Looking to get out of dodge, but don’t want to deal with beach traffic, sweltering heat or boatloads of tourists? Here’s the scoop on the coolest, wildest and oldest caves within a day trip of the Nation’s Capitol. Whether you want to tire the kids out on an endless hike, ride an elevator 34 stories down, listen to nature’s pipe organ, or just chill out (caves are around 55° year round) the opportunity to go spelunking is just a cave away.

13239992_10154245390813336_250159015121948549_nPhoto: Luray Caverns

Luray Caverns
Imagine shimmying down a rope, candle in hand and dropping into an alien world of stalagmites, stalactites and giant rooms. You might think you ended up on Mars–even though you’d still be on earth. That’s exactly how Luray Caverns was discovered way back in 1878. Little ones (and big ones) won’t be able to fathom just how all that stuff ended up underground. The largest musical instrument in the world is down there too. The Stalacpipe Organ (over three acres of the caverns) makes the stalactites sing just by tapping them (keep your hands to yourself please). Different rooms offer spectacular viewing of crystal clear pools, towering stalagmites, and snow white calcite formations. In addition to the caverns, your ticket also gets you into the Luray Valley Museum, showcasing the American Frontier; the Car and Carriage Museum where you can take a ride through time; and for future conductors life comes alive in miniature at the new Toy Town Junction.

101 Cave Hill Rd. (Luray, Va)
Cost: $26/adults; $14/kids ages 6-12
Online: luraycaverns.com

Virginia’s Natural Bridge Caverns
For a long day trip or a fun overnighter, visit Virginia’s Natural Bridge Caverns. Dropping 34 stories underground, little ones won’t believe their eyes. Slow moving water over thousands of years has created wonders like the Colossal Dome room, Mirror Lake, and the Well Room. Above ground, families can hike to the Natural Bridge which formed after a cave collapsed leaving the arch above. Legend has it that George Washington’s initials are carved in the side after surveying the land for Lord Fairfax. History, geology, nature and family all in one…we call that a win win.

5 Appledore Ln. (Natural Bridge, Va)
Cost: $18/adults; $12/kids ages 7-12
Online: naturalbridgeva.com

552290_422991531084316_1688019004_nPhoto: Crystal Grottoes Caverns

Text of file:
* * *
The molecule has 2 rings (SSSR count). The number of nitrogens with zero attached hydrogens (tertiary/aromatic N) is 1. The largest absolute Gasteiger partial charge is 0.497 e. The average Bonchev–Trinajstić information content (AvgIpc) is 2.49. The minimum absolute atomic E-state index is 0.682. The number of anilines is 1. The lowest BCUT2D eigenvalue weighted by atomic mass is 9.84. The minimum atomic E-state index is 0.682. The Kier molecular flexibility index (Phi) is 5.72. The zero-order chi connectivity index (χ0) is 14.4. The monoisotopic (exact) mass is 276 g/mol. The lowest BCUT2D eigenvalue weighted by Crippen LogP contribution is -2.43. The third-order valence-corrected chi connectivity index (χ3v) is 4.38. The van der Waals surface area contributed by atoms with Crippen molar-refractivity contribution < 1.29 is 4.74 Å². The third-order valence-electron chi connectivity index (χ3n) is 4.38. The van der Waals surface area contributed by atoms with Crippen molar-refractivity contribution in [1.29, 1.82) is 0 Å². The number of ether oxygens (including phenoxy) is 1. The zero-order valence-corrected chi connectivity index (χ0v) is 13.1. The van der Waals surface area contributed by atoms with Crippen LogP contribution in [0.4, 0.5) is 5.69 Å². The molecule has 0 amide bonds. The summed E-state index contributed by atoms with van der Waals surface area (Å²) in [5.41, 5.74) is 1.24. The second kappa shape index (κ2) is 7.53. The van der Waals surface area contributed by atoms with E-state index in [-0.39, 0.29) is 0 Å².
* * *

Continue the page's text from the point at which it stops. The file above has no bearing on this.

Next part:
Crystal Grottoes Caverns
The only caves open to the public in Maryland, families will see the grottoes just as they were in 1920 when discovered by a quarrying crew. Formed by a syncline process– groundwater moving through the limestone rather than streaming over it–the caves feature the traditional stalagmites and stalactites, as well as helectites that look like grapes, cauliflower, and bendy soda straws. The Lake Room is one not to be missed as reflection of the ceilings shimmers in the waters down below. Run by the same family for generations, these caves are a fun, kitschy way to escape the beltway and take in nature’s bountiful views–minus the mosquitos!

19821 Shepherdstown Pike (Boonsboro, Md)
Cost: $20/adults; $10/kids ages 11 and under (cash only)
Online: crystalgrottoescaverns.com

Endless Caverns
Since the end has never been found here, little ones might be tempted to try and find it. However, we’re pretty sure they will be distracted by the giant rooms filled with stalagmites, stalactites, massive curtains, and more. Knights-in-training will be in awe of the Shield Formations, while princesses-to-be will adore the Cathedral Room with its soaring ceilings. Adventurers should be forewarned that strollers and back baby carriers are not allowed, and it is the longest commercial cave tour in the state of Virginia, clocking in at just shy of a mile.

1800 Endless Caverns Rd. (New Market, Va)
Cost: $20/adults; $9/kids ages 4 to 12
Online: endlesscaverns.com

11178252_10153114246709422_125750204146378884_nPhoto: Shenandoah Caverns

Shenandoah Caverns
Bacon lovers will stand in awe at the Shenandoah Caverns. National Geographic featured the cave’s “Breakfast Bacon” as one of the most unusual aspects of cave formations way back in 1964. Formed by red striped draperies of limestone, the bacon lines the main passageway. For families with larger strollers or wheelchairs, Shenandoah Caverns is the only cave system in Virginia to have its own elevator. Hopping off on a gravel pathway, you and the kiddos can tour 17 (!) rooms including Long View Hall, Diamond Cascade and Rainbow Lake. They even have their very own Capitol Dome!

261 Caverns Rd. (Quicksburg, Va)
Cost: $24/adults; $12/kids ages 6-12
Online: shenandoahcaverns.com

Skyline Caverns
Miniature spelunkers who can’t stand longer car rides should head to Skyline Caverns, stat. They are the closest caves to D.C. (a little over an hour drive), so jumping beans won’t have to spend hours strapped in their car seats. Proximity aside, families can get up close and personal with the rare Anthodites–perfect 6-sided crystalline structures made of pure calcite. Unique to Virginia caves, Skyline Caverns tours offer views of three underground streams and a 37-foot Rainbow Waterfall. Kids will be mesmerized, and wonder just how all of this could be hiding below the ground they walked in on. You can also visit the Wishing Well, Trout Stream, and Painted Desert.

10344 Stonewall Jackson Hwy (Front Royal, Va)
Cost: $15/kids; Free/kids under 1
Online: skylinecaverns.com

Have you been to any of these caverns? Tell us about it in the comments section below.

–Hilary Riedemann